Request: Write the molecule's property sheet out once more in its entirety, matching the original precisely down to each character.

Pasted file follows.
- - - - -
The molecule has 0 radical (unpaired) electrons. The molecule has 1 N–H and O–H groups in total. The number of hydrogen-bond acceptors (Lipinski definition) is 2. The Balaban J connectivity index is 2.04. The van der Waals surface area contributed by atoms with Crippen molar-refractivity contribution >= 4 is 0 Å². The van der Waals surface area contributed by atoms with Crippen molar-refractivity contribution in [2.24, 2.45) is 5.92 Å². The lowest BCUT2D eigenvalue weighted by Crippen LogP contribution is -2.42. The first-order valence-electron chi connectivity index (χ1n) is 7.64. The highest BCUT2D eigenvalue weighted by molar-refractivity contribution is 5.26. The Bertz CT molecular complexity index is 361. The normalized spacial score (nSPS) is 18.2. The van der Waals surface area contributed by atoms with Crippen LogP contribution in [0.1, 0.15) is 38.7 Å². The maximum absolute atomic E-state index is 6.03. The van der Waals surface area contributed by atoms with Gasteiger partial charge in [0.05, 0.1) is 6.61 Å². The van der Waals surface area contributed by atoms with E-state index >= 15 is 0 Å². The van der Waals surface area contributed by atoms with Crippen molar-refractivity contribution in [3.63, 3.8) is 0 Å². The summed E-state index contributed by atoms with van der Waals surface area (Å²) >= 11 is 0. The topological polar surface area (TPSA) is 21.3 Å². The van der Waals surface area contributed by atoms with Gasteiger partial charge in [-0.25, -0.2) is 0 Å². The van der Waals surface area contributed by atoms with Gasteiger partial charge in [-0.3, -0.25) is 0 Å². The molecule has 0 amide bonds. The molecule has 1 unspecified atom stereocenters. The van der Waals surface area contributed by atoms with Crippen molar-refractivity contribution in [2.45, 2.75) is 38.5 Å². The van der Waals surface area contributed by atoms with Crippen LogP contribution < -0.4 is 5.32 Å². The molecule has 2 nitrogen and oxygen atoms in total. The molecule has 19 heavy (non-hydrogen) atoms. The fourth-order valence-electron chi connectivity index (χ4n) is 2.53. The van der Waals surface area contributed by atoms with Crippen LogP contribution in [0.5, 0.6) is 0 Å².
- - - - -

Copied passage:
The molecule has 0 radical (unpaired) electrons. The molecule has 1 N–H and O–H groups in total. The number of hydrogen-bond acceptors (Lipinski definition) is 2. The Balaban J connectivity index is 2.04. The van der Waals surface area contributed by atoms with Crippen molar-refractivity contribution >= 4 is 0 Å². The van der Waals surface area contributed by atoms with Crippen molar-refractivity contribution in [2.24, 2.45) is 5.92 Å². The lowest BCUT2D eigenvalue weighted by Crippen LogP contribution is -2.42. The first-order valence-electron chi connectivity index (χ1n) is 7.64. The highest BCUT2D eigenvalue weighted by molar-refractivity contribution is 5.26. The Bertz CT molecular complexity index is 361. The normalized spacial score (nSPS) is 18.2. The van der Waals surface area contributed by atoms with Crippen LogP contribution in [0.1, 0.15) is 38.7 Å². The maximum absolute atomic E-state index is 6.03. The van der Waals surface area contributed by atoms with Gasteiger partial charge in [0.05, 0.1) is 6.61 Å². The van der Waals surface area contributed by atoms with E-state index >= 15 is 0 Å². The van der Waals surface area contributed by atoms with Crippen molar-refractivity contribution in [3.63, 3.8) is 0 Å². The summed E-state index contributed by atoms with van der Waals surface area (Å²) >= 11 is 0. The topological polar surface area (TPSA) is 21.3 Å². The van der Waals surface area contributed by atoms with Gasteiger partial charge in [-0.25, -0.2) is 0 Å². The van der Waals surface area contributed by atoms with Gasteiger partial charge in [-0.3, -0.25) is 0 Å². The molecule has 0 amide bonds. The molecule has 1 unspecified atom stereocenters. The van der Waals surface area contributed by atoms with Crippen molar-refractivity contribution in [2.45, 2.75) is 38.5 Å². The van der Waals surface area contributed by atoms with Crippen LogP contribution < -0.4 is 5.32 Å². The molecule has 2 nitrogen and oxygen atoms in total. The molecule has 19 heavy (non-hydrogen) atoms. The fourth-order valence-electron chi connectivity index (χ4n) is 2.53. The van der Waals surface area contributed by atoms with Crippen LogP contribution in [0.5, 0.6) is 0 Å².